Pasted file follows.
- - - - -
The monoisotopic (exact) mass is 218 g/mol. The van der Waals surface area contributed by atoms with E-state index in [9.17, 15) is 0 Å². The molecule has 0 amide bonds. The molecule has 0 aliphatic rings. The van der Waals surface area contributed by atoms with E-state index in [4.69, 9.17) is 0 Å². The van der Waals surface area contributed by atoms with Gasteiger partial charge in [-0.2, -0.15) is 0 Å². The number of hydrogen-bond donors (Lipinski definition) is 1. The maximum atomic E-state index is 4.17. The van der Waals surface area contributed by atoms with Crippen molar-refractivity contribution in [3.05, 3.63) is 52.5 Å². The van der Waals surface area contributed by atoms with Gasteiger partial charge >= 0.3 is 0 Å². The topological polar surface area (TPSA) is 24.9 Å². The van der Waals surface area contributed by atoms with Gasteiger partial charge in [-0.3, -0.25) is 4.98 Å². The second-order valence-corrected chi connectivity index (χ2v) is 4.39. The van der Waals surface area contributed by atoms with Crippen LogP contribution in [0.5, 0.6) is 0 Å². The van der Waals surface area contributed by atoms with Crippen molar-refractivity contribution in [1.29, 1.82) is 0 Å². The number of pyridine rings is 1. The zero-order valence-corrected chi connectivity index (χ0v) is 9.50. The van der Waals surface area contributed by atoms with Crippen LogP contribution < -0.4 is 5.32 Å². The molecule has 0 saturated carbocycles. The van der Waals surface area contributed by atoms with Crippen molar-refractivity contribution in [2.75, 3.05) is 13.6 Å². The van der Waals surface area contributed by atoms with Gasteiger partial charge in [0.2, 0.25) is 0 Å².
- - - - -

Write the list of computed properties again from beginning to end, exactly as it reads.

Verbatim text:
The monoisotopic (exact) mass is 218 g/mol. The van der Waals surface area contributed by atoms with E-state index in [9.17, 15) is 0 Å². The molecule has 0 amide bonds. The molecule has 0 aliphatic rings. The van der Waals surface area contributed by atoms with E-state index in [4.69, 9.17) is 0 Å². The van der Waals surface area contributed by atoms with Gasteiger partial charge in [-0.2, -0.15) is 0 Å². The number of hydrogen-bond donors (Lipinski definition) is 1. The maximum atomic E-state index is 4.17. The van der Waals surface area contributed by atoms with Crippen molar-refractivity contribution in [3.05, 3.63) is 52.5 Å². The van der Waals surface area contributed by atoms with Gasteiger partial charge >= 0.3 is 0 Å². The topological polar surface area (TPSA) is 24.9 Å². The van der Waals surface area contributed by atoms with Gasteiger partial charge in [-0.3, -0.25) is 4.98 Å². The second-order valence-corrected chi connectivity index (χ2v) is 4.39. The van der Waals surface area contributed by atoms with Crippen LogP contribution in [0.5, 0.6) is 0 Å². The van der Waals surface area contributed by atoms with Crippen molar-refractivity contribution in [1.29, 1.82) is 0 Å². The number of pyridine rings is 1. The zero-order valence-corrected chi connectivity index (χ0v) is 9.50. The van der Waals surface area contributed by atoms with Crippen LogP contribution < -0.4 is 5.32 Å². The molecule has 0 saturated carbocycles. The van der Waals surface area contributed by atoms with Crippen molar-refractivity contribution in [2.75, 3.05) is 13.6 Å². The van der Waals surface area contributed by atoms with Gasteiger partial charge in [0.2, 0.25) is 0 Å².